An elephant’s faithful – one hundred per cent !”
Theodore Seuss Geisel, Horton Hatches the Egg, 1940
This is the epigraph at the start of my book club’s second choice – Water for Elephants by Sara Gruen.
It is hard to tell from the title but the book has an unusual plot about a travelling circus during the Great Depression. The main character and narrator is Jacob Jankowski, who is now “ninety. Or ninety three. One or the other” and looking back at his life while in a nursing home.
Although I haven’t reached that age yet, like all of us I know how it feels to get older, and one of my favourite things about the book is that it captures how I imagine it must feel to cope with a body that does not let you do the things it used to :
“When you’re five, you know your age down to the month. Even in your twenties you know how old you are. But then in your thirties something strange starts to happen. It’s a mere hiccup at first, an instant of hesitation. How old are you ? Oh, I’m – you start confidently, but then you stop. You were going to say thirty three, but you’re not. You’re thirty five. And then you’re bothered, because you wonder if this is the beginning of the end. It is, of course, but its decades before you admit it.”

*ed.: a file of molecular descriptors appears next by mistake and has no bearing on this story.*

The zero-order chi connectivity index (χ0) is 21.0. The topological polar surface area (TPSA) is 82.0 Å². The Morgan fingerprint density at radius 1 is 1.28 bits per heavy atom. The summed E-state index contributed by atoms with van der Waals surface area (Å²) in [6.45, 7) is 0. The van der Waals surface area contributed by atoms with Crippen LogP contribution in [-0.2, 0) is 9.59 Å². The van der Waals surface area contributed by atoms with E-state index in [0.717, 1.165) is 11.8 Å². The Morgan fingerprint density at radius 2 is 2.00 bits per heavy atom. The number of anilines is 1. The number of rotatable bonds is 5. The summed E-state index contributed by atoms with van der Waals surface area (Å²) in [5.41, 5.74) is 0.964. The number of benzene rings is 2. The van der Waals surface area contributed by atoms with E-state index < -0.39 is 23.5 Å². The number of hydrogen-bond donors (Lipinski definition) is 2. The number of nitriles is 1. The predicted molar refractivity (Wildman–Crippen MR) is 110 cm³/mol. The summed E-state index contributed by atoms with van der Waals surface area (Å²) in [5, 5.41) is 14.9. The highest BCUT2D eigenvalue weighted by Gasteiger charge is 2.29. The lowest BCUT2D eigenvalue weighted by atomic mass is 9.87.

“Age is a terrible thief. Just when you’re getting the hang of life, it knocks your legs out from under you and stoops your back. It makes you ache and muddies your head and silently spreads cancer throughout your spouse.”
The ageing is made more poignant by the fact that Jacob is looking back at his twenties when he joined a travelling circus, just as a circus sets up near his nursing home, and by alternating chapters between Jacob in his nineties and his younger self.
These are the sections I enjoyed less. The author has obviously carried out a tonne of research into the travelling circuses of that era but I feel the writing tries too hard to show you just how much research she has done – as a result the prose has a lot of detail, but can be a bit pedestrian, and doesn’t do justice to the story.
Nevertheless, I appreciate the originality of the idea and the plot and I don’t to give it away, but I love the ending.